3 deleted 4 characters in body
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Do you know the famous Yiddish quote by Max Weinreich?

A shprakh iz a dialekt mit an armey un flot. (אַ שפּראַך איז אַ דיאַלעקט מיט אַן אַרמיי און פֿלאָט)

Eine Sprache ist ein Dialekt mit einer Armee und Flotte/ A language is a dialect with an army and a navy.

I'd say it's a language, especially after 1945. Without citing or knowing proper linguistic evidence, I'd say it's about as similar and intelligible as Dutch is for Germans. And Dutch is considered a separate language.

Edit: The big W suggests this criteria to distinguish:

Language varieties are often called dialects rather than languages:

* because they have no standard or codified form,
* because the speakers of the given language do not have a state of their own,
* because they are rarely or never used in writing (outside reported speech)
* or because they lack prestige with respect to some other, often standardised, variety.
  • because they have no standard or codified form,
  • because the speakers of the given language do not have a state of their own,
  • because they are rarely or never used in writing (outside reported speech)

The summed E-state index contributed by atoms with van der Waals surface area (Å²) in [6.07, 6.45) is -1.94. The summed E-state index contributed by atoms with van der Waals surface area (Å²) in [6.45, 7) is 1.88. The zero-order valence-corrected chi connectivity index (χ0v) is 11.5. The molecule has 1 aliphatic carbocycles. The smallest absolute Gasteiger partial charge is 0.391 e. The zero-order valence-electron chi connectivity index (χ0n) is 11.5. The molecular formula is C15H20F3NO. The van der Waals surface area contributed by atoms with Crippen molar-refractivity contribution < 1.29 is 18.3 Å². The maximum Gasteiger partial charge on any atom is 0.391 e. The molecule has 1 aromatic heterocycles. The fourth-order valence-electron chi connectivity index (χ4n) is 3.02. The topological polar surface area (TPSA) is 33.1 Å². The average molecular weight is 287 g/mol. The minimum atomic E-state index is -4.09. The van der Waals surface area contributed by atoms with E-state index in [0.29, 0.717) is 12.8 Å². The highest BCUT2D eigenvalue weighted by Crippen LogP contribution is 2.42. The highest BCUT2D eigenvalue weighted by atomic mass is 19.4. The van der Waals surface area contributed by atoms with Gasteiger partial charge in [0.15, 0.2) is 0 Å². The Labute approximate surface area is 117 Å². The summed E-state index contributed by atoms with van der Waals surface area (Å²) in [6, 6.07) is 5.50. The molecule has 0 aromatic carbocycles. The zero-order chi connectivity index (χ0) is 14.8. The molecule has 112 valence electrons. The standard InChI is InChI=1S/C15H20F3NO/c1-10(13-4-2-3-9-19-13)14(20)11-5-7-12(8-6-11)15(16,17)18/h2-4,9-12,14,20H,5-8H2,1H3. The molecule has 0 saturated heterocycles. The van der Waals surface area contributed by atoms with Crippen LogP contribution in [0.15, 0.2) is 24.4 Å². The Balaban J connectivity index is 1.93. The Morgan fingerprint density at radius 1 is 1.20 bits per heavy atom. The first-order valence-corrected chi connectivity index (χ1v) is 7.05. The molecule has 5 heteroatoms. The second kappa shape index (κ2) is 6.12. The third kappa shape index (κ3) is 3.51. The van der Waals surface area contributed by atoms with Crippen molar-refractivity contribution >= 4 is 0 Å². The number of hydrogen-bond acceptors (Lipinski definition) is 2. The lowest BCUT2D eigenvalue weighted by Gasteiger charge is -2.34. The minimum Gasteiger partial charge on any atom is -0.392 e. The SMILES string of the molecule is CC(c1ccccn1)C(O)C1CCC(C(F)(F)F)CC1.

• or because they lack prestige with respect to some other, often standardised, variety.

All of which would've been true pre-Shoah, but is different after.

Do you know the famous Yiddish quote by Max Weinreich?

A shprakh iz a dialekt mit an armey un flot. (אַ שפּראַך איז אַ דיאַלעקט מיט אַן אַרמיי און פֿלאָט)

Eine Sprache ist ein Dialekt mit einer Armee und Flotte/ A language is a dialect with an army and a navy.

I'd say it's a language, especially after 1945. Without citing or knowing proper linguistic evidence, I'd say it's about as similar and intelligible as Dutch is for Germans. And Dutch is considered a separate language.

Edit: The big W suggests this criteria to distinguish:

Language varieties are often called dialects rather than languages:

* because they have no standard or codified form,
* because the speakers of the given language do not have a state of their own,
* because they are rarely or never used in writing (outside reported speech)
* or because they lack prestige with respect to some other, often standardised, variety.

All of which would've been true pre-Shoah, but is different after.

Do you know the famous Yiddish quote by Max Weinreich?

A shprakh iz a dialekt mit an armey un flot. (אַ שפּראַך איז אַ דיאַלעקט מיט אַן אַרמיי און פֿלאָט)

Eine Sprache ist ein Dialekt mit einer Armee und Flotte/ A language is a dialect with an army and a navy.

I'd say it's a language, especially after 1945. Without citing or knowing proper linguistic evidence, I'd say it's about as similar and intelligible as Dutch is for Germans. And Dutch is considered a separate language.

Edit: The big W suggests this criteria to distinguish:

Language varieties are often called dialects rather than languages:

  • because they have no standard or codified form,
  • because the speakers of the given language do not have a state of their own,
  • because they are rarely or never used in writing (outside reported speech)